#MariellePresente and the Demand for Justice

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Published: March 24, 2018


RH Weekly News Roundup – 23 March 2018

#MariellePresente and the Demand for Justice 

No matter where you live in the world, it’s tough to be a black woman. In Africa, the state of healthcare combined with gender violence across much of the continent makes it frightful, and in the USA, constant racism leads to unbelievable maternal and infant mortality rates. And in Brazil, a country where blacks are over 50 percent of the population, it’s still the women who suffer disproportionately. There too, black women constantly battle a combination of racism and gender violence.

So, when someone like Marielle Franco, a black woman from a favela (as slums and informal settlements are known in Brazil) rises to the position of councilwoman in politics and continues to draw attention and highlight the issues central to her constituents, she becomes a problem for the establishment. Shot to death on 14 March after leaving an event supporting black women’s initiatives (with four shots to the head), it’s believed Marielle was assassinated because she called out against a brutal police unit for the death of a young man leaving a church. Her sister believes she was a menace in the face of racist, sexist, business as usual policies.

In Rio, and major cities across the world, protests and marches are taking place in solidarity. And you can show yours by using the #MariellePresente hashtag across social media – and by getting involved with activist groups in your local communities.

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FREE RADIANT DIGITAL ISSUE NO 06_1

Smoking and Hearing Loss

You don’t need a Surgeon General’s warning to know how hazardous smoking can be to your health, especially as it relates to cardiovascular health and cancer prevention. Perhaps less well-known is the link between smoking and hearing loss. A study published in the Journal of American Medical Association in 1998 found that smokers were nearly 70 percent more likely than non-smokers to suffer hearing loss. The study also found that non-smokers living with a smoker also had an increased risk of developing hearing loss compared to those not exposed at all.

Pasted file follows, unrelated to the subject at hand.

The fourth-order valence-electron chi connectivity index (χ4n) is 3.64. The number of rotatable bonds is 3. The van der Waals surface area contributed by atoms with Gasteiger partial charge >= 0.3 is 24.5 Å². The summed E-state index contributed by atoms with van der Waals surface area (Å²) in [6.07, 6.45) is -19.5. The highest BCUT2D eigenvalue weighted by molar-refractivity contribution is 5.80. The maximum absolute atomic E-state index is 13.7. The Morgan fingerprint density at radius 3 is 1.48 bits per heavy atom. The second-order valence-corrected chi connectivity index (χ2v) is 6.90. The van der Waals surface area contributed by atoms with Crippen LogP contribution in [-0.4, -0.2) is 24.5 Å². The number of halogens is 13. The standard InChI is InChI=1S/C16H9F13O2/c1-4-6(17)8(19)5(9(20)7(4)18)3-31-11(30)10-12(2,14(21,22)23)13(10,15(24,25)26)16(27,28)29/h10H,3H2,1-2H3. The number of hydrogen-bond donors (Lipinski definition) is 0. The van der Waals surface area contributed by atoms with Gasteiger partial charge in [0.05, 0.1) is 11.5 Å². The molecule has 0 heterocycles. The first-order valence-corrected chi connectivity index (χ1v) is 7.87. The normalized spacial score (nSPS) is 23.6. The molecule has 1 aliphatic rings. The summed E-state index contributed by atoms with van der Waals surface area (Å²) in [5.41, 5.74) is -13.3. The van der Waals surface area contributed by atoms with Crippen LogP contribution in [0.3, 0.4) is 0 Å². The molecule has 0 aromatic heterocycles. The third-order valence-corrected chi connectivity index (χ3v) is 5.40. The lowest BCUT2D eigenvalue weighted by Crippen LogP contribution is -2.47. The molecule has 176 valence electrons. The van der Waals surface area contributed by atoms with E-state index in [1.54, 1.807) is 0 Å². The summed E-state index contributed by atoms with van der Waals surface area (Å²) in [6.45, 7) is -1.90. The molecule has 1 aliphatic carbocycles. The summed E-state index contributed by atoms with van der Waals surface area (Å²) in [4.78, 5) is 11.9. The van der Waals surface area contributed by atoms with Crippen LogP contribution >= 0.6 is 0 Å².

These findings were confirmed and expanded upon in a new study published this month and published by Oxford University Press. Researchers analyzed data from annual health check-ups for over 50,000 participants and tracked them over an 8 year period. Even after adjusting for other causes (like age and occupational noise exposure), the researchers found smokers were 1.2 to 1.6 times more likely to suffer hearing loss when compared with people who never smoked. The good news is that researchers also found that the risk of hearing loss decreased within five years of quitting smoking.

Interested in quitting? Another recent study found that while the use of pharmaceutical aids to quit smoking (e.g. drugs, nicotine gum or patch) shows promise in clinical studies, they are not an effective cessation method in real life. E-cigarettes are not useful for quitting either. Best method? Some argue that going cold turkey is still the best way.

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Mediterranean Diet and Menopause

During menopause, women often suffer a reduction of bone and muscle mass. This contributes to an increased risk of osteoporosis, broken bones, higher death rates and a lower quality of life. A recent study from Brazil has found that the Mediterranean diet might be useful in preventing the loss of bone and muscle mass in postmenopausal women. After studying the bone density, muscle mass, and dietary habits of over 100 women who had gone through menopause an average of 5.5 years earlier, researchers found a higher bone and muscle mass in the women who adhered to a Mediterranean diet than those who did not. The link between diet and bone/muscle health appeared regardless of whether or not the women had previously used hormone therapy, their prior smoking behaviour, or their current level of physical activity.